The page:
Translation: I'm a girl.

    Boobs or gtfo
     
  10. Nosu3

    Nosu3 Well-Known Member

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    Synthetics are unsustainable resources. I hate vegans as much as scientologists, your logic is as real as fiction and fail to see the bigger picture.
    Why do you generalize vegans? There are many different types.
     
  11. Nosu3

    Nosu3 Well-Known Member

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    The idea that one has to be 100% militantly vegan or nothing at all is kind of a stupid idea anyway. Do what you can, where you can.

    And honestly, the processing and production that goes into making ten synthetic leather shoes over one (which is a real ratio in terms of a shoe's lifetime) is much worse for the environment and, consequently, animals.


    +1

    I've avoided synthetics for that main reason but have been criticized because I'm an activist who happens to use leather. It also matters where you are sourcing. The leather products I use are sourced from the US or Europe while other leather products (usually sold in retail stores) come from places where the cattle is abused and cruelty is well-documented. They are forced to travel long distances while being ill and have pepper rubbed in their eyes to keep moving.
     
  12. chasingred

    chasingred Well-Known Member

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    +1

    I've avoided synthetics for that main reason but have been criticized because I'm an activist who happens to use leather. It also matters where you are sourcing. The leather products I use are sourced from the US or Europe while other leather products (usually sold in retail stores) come from places where the cattle is abused and cruelty is well-documented. They are forced to travel long distances while being ill and have pepper rubbed in their eyes to keep moving.


    Agree with the above. Of course the ideal is to not kill an animal at all, but it goes a long way if you can research the different types of production methods used and how animals are treated. Definitely let me know if you find more info on this.
     
  13. entrero

    entrero Well-Known Member

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    When the animal is abused, badly fed, etc. it will show on their hides, so it will work against the caretaker. The bad treatment also shows that hides are just byproducts.

    Hint: Canadian cows are the best source for hides. In general, the more expensive the item, the better leather that is used and therefore presumed better treatment
     
  14. JLibourel

    JLibourel Well-Known Member

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    I don't know where this BS that shell cordovan comes from horses that have died natural deaths comes from. Most shells and horsehide come from France where horses are still slaughtered for food.

    I can recall asking Leighann, who worked at the Allen-Edmonds Cabazon outlet and bred horses on the side, whether selling cordovan shoes bothered her. She replied that it did, but she took some solace in the fact that it came from French horses.
     
  15. ineffable

    ineffable Well-Known Member

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    I agree with all the comments about synthetics being very bad for the environment, doing what you can where you can, and buying used shoes that will last.

    I feel like an ass for leaving the ecologically responsible bit out of my OP, but I felt it was getting a bit long and decided to leave that out. It is a large concern for me, however I felt that once you have a material you can find a source for it that is ecologically friendly (as much so as plastics or synthetic materials can be - and probably as much so as the typical leather products given the chemicals used for their treatment/tanning and lack of biodegradability).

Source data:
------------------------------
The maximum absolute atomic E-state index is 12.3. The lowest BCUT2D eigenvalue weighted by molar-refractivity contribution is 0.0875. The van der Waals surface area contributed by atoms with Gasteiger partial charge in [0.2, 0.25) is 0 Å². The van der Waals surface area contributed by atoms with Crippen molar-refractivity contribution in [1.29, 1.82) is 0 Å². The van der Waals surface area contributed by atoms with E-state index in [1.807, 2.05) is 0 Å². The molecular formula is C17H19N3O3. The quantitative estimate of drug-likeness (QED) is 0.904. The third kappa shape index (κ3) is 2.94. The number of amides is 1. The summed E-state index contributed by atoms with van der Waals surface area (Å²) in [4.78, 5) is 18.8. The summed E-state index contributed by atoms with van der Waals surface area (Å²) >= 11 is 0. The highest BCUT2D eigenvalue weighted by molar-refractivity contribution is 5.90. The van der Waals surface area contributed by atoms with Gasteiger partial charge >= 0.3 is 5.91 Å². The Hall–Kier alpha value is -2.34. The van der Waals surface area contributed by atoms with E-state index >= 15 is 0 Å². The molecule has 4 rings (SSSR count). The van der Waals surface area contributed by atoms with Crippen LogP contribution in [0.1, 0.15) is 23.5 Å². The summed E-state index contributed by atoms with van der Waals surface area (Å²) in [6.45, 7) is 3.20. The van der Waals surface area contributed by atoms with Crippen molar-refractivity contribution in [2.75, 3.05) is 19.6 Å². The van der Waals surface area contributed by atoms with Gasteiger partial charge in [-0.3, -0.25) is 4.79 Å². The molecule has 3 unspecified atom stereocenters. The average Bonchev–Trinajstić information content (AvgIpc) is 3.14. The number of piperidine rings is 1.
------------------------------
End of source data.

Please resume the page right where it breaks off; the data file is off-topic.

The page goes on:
I guess I will just continue on with looking for the right waxed canvas shoe.

    Does any one have ideas on shoemakers that (would) work with waxed canvas?
     
  16. entrero

    entrero Well-Known Member

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    I don't know where this BS that shell cordovan comes from horses that have died natural deaths comes from. Most shells and horsehide come from France where horses are still slaughtered for food.
    The best way is to ask The Source. I'll get back when I have the answer [​IMG]
     
  17. entrero

    entrero Well-Known Member

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    nvm, found it.

    Against my better judgment, I'll join in...

    Our horsehide, just like our bison and cowhide, comes from the meat packing industry. Specifically, from Canada (Quebec) and France where horse is raised as cow is for food. Horse slaughter is banned in the US, and (to my knowledge) there is no market for horse meat in the US. I would just say to read some of those articles with a grain of salt. People with an end in mind will often represent information in ways which suit their own purposes - not to say that there isn't some well written and researched documentation out there. Meatpacking a gritty industry for sure, and tanneries are connected only inasmuch as we use one of the chief byproducts.

    Also, horsehide is the only hide that has shell. I suppose other skins may have a shell-like fiber structure, but not one that has the attributes of horsehide. If cows had shells we'd all be wearing cordovan!
     
  18. pebblegrain

    pebblegrain Well-Known Member

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    get cloth shoes, no big deal.

    also, be prepared to not get job offers
     
  19. Nosu3

    Nosu3 Well-Known Member

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    nvm, found it.

    Interesting, I didn't know about that and cordovan.

    There's a black market and horse slaughter goes on in the US at illegal slaughter farms. There was a TV episode about a woman who infiltrates them and tries to have them shut down, they are armed and she risks being injured.
     
  20. bleachboy

    bleachboy Well-Known Member

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    What kind of pleather does Stella McCartney use? Get shoes made out of that.